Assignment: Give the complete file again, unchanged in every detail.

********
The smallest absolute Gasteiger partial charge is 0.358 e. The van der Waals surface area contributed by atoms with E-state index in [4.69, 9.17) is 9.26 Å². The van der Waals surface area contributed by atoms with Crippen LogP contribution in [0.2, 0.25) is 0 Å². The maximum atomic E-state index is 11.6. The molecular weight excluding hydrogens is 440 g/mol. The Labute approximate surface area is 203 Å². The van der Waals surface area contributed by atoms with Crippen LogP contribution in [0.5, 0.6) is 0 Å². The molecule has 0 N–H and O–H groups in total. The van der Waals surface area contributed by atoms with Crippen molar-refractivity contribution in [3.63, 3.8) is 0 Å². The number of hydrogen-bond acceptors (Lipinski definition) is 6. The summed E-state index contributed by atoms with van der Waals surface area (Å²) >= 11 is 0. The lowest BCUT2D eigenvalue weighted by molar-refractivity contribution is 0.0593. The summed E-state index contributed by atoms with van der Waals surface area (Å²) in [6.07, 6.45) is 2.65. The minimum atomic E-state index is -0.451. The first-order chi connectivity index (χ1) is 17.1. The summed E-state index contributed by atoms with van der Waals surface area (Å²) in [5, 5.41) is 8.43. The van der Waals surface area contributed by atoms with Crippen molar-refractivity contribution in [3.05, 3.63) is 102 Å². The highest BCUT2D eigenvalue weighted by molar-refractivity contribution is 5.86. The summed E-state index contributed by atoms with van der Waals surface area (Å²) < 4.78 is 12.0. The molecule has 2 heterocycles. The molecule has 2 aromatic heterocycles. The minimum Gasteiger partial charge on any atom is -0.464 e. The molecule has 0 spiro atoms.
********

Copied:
The smallest absolute Gasteiger partial charge is 0.358 e. The van der Waals surface area contributed by atoms with E-state index in [4.69, 9.17) is 9.26 Å². The van der Waals surface area contributed by atoms with Crippen LogP contribution in [0.2, 0.25) is 0 Å². The maximum atomic E-state index is 11.6. The molecular weight excluding hydrogens is 440 g/mol. The Labute approximate surface area is 203 Å². The van der Waals surface area contributed by atoms with Crippen LogP contribution in [0.5, 0.6) is 0 Å². The molecule has 0 N–H and O–H groups in total. The van der Waals surface area contributed by atoms with Crippen molar-refractivity contribution in [3.63, 3.8) is 0 Å². The number of hydrogen-bond acceptors (Lipinski definition) is 6. The summed E-state index contributed by atoms with van der Waals surface area (Å²) >= 11 is 0. The lowest BCUT2D eigenvalue weighted by molar-refractivity contribution is 0.0593. The summed E-state index contributed by atoms with van der Waals surface area (Å²) in [6.07, 6.45) is 2.65. The minimum atomic E-state index is -0.451. The first-order chi connectivity index (χ1) is 17.1. The summed E-state index contributed by atoms with van der Waals surface area (Å²) in [5, 5.41) is 8.43. The van der Waals surface area contributed by atoms with Crippen molar-refractivity contribution in [3.05, 3.63) is 102 Å². The highest BCUT2D eigenvalue weighted by molar-refractivity contribution is 5.86. The summed E-state index contributed by atoms with van der Waals surface area (Å²) < 4.78 is 12.0. The molecule has 2 heterocycles. The molecule has 2 aromatic heterocycles. The minimum Gasteiger partial charge on any atom is -0.464 e. The molecule has 0 spiro atoms.